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Where do you think the fracking sand comes from?

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By Sharon Wilson

May 23, 2011

Just when you thought you had learned all the dirty secrets of the shale drilling debacle, here comes something new. It took a while, but you finally figured out that the landman s depiction of two tanks sitting in a green field with flowers all around was far from accurate. You learned about the multiple tanks, diesel fumes, noise, bright lights, constant truck traffic, noxious odors, massive pipelines, injection wells, landfarms, waste pits, frack pits, compressor stations, tank farms, water depletion, water contamination, spills, processing plants, nose bleeds, royalty checks that never came, rashes, illegal dumping and etc. But there s more and if you live in North Texas, you should pay close attention.

The sand used for hydraulic fracturing has to be mined and that can be quite a destructive process. Sometimes, as is the case in the Ozarks, it requires mountain top removal. Other times they have to dredge the rivers, or they just dig the sand.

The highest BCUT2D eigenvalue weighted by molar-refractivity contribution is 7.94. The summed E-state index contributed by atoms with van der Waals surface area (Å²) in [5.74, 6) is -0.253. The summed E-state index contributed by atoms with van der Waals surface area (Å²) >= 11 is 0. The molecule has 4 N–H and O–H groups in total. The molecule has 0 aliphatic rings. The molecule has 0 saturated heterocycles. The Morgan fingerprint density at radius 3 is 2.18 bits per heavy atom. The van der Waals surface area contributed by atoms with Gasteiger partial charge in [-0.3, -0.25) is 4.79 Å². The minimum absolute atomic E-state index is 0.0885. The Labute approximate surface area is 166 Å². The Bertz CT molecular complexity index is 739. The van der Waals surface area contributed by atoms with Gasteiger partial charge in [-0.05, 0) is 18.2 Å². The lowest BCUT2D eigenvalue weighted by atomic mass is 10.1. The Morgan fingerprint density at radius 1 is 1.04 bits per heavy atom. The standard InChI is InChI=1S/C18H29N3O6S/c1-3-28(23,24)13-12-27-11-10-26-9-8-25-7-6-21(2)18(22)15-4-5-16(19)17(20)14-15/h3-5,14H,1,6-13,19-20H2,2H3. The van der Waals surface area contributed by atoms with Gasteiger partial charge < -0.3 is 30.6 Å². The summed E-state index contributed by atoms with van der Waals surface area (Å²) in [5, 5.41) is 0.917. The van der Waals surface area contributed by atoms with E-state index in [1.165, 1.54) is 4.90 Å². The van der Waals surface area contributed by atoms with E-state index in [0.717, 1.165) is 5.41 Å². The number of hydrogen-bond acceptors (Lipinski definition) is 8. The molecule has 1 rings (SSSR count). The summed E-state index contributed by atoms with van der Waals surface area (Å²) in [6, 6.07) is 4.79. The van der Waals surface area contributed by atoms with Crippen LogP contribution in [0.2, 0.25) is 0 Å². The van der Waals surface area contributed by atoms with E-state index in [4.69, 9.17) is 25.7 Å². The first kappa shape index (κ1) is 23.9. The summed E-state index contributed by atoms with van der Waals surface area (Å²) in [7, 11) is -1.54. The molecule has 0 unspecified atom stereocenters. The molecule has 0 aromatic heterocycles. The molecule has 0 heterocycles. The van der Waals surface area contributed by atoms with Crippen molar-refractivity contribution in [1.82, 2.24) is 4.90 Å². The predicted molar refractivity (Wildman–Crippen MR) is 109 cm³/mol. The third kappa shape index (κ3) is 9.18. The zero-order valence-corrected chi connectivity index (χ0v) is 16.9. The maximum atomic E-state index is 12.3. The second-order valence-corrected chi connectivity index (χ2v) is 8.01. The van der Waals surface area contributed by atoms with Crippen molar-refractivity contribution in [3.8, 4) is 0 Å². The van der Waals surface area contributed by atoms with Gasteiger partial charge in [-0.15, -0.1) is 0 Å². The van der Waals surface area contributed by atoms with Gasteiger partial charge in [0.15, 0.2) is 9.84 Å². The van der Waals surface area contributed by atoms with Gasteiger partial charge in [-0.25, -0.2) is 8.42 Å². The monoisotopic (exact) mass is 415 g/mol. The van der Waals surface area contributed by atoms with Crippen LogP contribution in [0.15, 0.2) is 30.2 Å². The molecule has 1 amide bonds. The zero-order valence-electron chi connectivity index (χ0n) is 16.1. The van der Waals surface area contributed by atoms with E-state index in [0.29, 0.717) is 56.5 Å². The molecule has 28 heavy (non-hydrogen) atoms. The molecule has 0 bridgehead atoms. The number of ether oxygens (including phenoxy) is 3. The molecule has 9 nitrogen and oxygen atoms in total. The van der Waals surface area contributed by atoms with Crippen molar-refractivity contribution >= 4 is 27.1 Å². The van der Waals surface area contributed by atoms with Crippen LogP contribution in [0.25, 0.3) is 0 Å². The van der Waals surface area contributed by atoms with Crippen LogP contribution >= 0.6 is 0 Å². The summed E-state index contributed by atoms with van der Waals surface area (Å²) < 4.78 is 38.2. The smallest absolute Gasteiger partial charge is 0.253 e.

Here are some of the environmental concerns from frack sand mining. Thanks to Friends of the Rivers.

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Tagged with: mining, fracking, frac sand mining, frac sand


If you live in the gas patch, you might have a dirty mind

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By Sharon Wilson

May 20, 2011

It is well known that breathing toxic gas patch air is hard on our hearts and lungs now a new study shows it also gives us dirty minds.

 

Children who live in areas with air pollution show brain lesions in the prefrontal cortex of their brains that are similar to people who have dementia and Alzheimer s. They also show signs of cognitive impairments in memory, problem solving and judgment and deficiencies in their sense of smell.

 

In Mexico City, an 11-year-old girl named Ana who has an IQ of 113, which is above-average, also has persistent, growing brain lesions. Ana was one of 54 children who participated in the Mexico City study. Autopsies of healthy children who died in accidents showed proteins that are known hallmarks of Alzheimer s and Parkinson s diseases.

 

Another study of 200 10-year- olds in Boston found that higher airborne concentrations of soot meant lower IQs and poorer memories.

 

Researchers believe nonoparticles--tiny particles in smog, carbon, metals, solvents and other reactive gases-travel through the nose and into the brain where they cause inflammation.

 

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Tagged with: public health, greenhouse gas emissions, vocs, dirty drilling


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